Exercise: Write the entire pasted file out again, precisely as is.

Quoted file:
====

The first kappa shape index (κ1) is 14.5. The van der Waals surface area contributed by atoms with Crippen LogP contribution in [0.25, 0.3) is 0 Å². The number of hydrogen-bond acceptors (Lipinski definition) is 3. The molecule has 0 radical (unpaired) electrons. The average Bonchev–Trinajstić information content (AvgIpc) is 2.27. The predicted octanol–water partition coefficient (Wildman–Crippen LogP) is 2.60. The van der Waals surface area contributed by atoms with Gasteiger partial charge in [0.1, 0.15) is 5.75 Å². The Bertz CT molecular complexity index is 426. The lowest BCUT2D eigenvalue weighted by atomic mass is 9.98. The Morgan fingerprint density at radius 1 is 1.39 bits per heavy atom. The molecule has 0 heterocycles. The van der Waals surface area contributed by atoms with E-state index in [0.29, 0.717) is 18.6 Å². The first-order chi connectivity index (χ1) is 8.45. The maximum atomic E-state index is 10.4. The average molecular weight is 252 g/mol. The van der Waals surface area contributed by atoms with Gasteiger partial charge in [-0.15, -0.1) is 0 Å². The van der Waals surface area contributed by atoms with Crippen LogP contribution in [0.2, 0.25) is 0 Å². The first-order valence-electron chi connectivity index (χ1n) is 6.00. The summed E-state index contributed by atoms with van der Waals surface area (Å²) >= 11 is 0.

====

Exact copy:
The first kappa shape index (κ1) is 14.5. The van der Waals surface area contributed by atoms with Crippen LogP contribution in [0.25, 0.3) is 0 Å². The number of hydrogen-bond acceptors (Lipinski definition) is 3. The molecule has 0 radical (unpaired) electrons. The average Bonchev–Trinajstić information content (AvgIpc) is 2.27. The predicted octanol–water partition coefficient (Wildman–Crippen LogP) is 2.60. The van der Waals surface area contributed by atoms with Gasteiger partial charge in [0.1, 0.15) is 5.75 Å². The Bertz CT molecular complexity index is 426. The lowest BCUT2D eigenvalue weighted by atomic mass is 9.98. The Morgan fingerprint density at radius 1 is 1.39 bits per heavy atom. The molecule has 0 heterocycles. The van der Waals surface area contributed by atoms with E-state index in [0.29, 0.717) is 18.6 Å². The first-order chi connectivity index (χ1) is 8.45. The maximum atomic E-state index is 10.4. The average molecular weight is 252 g/mol. The van der Waals surface area contributed by atoms with Gasteiger partial charge in [-0.15, -0.1) is 0 Å². The van der Waals surface area contributed by atoms with Crippen LogP contribution in [0.2, 0.25) is 0 Å². The first-order valence-electron chi connectivity index (χ1n) is 6.00. The summed E-state index contributed by atoms with van der Waals surface area (Å²) >= 11 is 0.